Dime Community advances its commercial banking makeover

Dime Community advances its commercial banking makeover

In a move designed to move it closer to its goal of becoming a full-service commercial bank, Dime Community Bancshares will launch a health care banking unit. The Hauppauge, New York-based company has hired Daniel Csillag, a veteran lender in the long-term care space, to lead it.

“Daniel’s hire is the next logical step in the buildout of our middle-market commercial lending business,” Stuart Lubow, the $13.8 billion-asset Dime’s president and CEO, said Tuesday in a press release. “Adding a health care vertical is consistent with our strategic goal of increasing the contribution of business loans to our balance sheet.”

Dime had been considering expanding into health care lending “for a while,” Lubow said Tuesday in a subsequent interview. “When Daniel became available, we thought it was certainly an opportunity.”

Dime Community Bancshares CEO Stuart Lubow

Jim Lennon

Business loans, which Dime defines as commercial-and-industrial and owner-occupied commercial real estate credits, were about 21% of the company’s $10.8 billion loan portfolio on June 30. While that proportion has grown in recent years as Dime has worked to transform itself, the bulk of the loan book remains concentrated in multifamily and investor CRE. 

Founded in Brooklyn as Dime Savings Bank of Williamsburgh in 1864, Dime focused on making multifamily loans throughout most of its history. The new health care unit should give Dime another tool to further the current strategy of growing business loans and “rightsizing” other sections of the portfolio, particularly multifamily, Chief Financial Officer Avinash Reddy said Tuesday. As existing loans mature or pay off, “the proceeds will be used to continue to grow the business-banking side,” Reddy said.

According to a research note on Wednesday, Kroll Bond Rating Agency projects multifamily, now nearly 40% of Dime’s portfolio, will decline to between 25% and 30% “over the medium term.”

Csillag joins Dime from the $61.7 billion-asset Valley National Bancorp, where he served as senior vice president and group head New York health care. Csillag’s roots in long-term care extend back to 2007.

Lubow assumed the CEO role Aug. 31, succeeding Kevin O’Connor, who led Dime the past three years. 

Dime has been in an expansion mode most of spring and summer. It capitalized on the failures of Signature Bank and First Republic Bank by adding seven deposit-focused banker groups — six from Signature and one from First Republic. Signature Bank failed in March, and First Republic failed in May — both casualties of the financial crisis triggered by the crypto exchange FTX’s collapse last November.

Initial results from the hiring binge appear positive. Through July 31, the new teams had generated $155 million of new deposits, about half of which were demand deposits, according to Lubow.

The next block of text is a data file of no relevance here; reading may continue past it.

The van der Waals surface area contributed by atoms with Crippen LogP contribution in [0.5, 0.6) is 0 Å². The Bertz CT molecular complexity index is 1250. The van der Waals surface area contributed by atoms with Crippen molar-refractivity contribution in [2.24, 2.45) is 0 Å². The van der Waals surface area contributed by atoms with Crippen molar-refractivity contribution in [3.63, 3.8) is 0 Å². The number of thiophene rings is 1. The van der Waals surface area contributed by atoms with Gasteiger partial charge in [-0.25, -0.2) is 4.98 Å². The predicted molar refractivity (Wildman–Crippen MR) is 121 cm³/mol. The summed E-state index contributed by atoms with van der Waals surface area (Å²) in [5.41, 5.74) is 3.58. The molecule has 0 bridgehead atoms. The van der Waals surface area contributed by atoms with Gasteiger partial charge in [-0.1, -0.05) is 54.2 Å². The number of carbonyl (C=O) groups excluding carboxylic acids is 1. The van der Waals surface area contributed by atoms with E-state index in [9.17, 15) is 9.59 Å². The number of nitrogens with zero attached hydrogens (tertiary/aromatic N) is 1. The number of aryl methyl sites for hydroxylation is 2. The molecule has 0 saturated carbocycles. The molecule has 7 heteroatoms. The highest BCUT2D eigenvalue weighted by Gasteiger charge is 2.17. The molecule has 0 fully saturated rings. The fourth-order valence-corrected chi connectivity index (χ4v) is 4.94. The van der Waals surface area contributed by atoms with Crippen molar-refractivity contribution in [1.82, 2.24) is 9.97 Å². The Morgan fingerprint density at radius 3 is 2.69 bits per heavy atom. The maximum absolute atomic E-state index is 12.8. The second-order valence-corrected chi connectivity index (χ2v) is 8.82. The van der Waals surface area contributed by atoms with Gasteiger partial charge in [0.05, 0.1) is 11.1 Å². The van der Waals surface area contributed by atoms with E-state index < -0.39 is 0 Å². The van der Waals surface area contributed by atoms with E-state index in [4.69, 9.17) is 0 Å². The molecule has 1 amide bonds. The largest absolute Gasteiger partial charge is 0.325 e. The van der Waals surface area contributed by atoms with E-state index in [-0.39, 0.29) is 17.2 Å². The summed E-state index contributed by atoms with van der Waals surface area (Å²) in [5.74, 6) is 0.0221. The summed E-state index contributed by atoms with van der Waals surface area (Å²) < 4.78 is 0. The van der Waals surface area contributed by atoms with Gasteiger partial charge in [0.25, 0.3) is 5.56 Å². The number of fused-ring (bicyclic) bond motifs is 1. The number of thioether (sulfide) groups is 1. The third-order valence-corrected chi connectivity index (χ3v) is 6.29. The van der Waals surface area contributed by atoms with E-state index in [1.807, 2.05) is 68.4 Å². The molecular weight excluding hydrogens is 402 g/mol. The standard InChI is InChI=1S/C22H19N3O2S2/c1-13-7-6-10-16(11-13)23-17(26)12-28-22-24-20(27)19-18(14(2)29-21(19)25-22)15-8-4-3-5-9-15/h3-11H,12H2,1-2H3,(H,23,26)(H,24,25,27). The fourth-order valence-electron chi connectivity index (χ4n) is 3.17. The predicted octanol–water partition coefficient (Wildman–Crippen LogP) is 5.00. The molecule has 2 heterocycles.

“A lot of new accounts and relationships have been added,” the CEO said. The teams “are already paying for themselves in terms of profitability.”

The seven teams Dime hired managed approximately $2 billion of deposits for their previous institutions. “As such, there is considerable potential to continue to enhance the core deposit franchise in this difficult operating environment,” Kroll noted in its research note.

Before assuming his role at Valley, Csillag spent five years at Bank Leumi, which had a significant health care focus. Valley National acquired Bank Leumi in April 2022. From 2007 to 2017, Csillag worked at TD Bank managing lending relationships with acute care hospitals and secured nursing facilities. 

In venturing into health care lending, Dime is following a path that’s been well trodden by banks, which have long viewed the sector as attractive. Csillag’s hire comes a little more than a year after WSFS Financial in Wilmington, Delaware, tapped veteran lender Kevin McKeown to establish a health care unit. Meanwhile, in November, Spanish bank Santander’s U.S. arm announced plans to offer equipment financing to hospitals, outpatient clinics and other specialized providers as part of a commercial banking expansion. Santander hired John Pack, a banker with nearly 20 years of health care experience, to direct the effort. 

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Caroline Vega combines over a decade of digital strategy expertise with a deep passion for journalism, originating from her academic roots at Louisiana State University. As an editor based in New Orleans, she directs the editorial narrative at Commercial Lending News, where she crafts compelling content on commercial lending. Her unique approach weaves her background in finance and digital marketing into stories that not only inform but also drive industry conversations forward.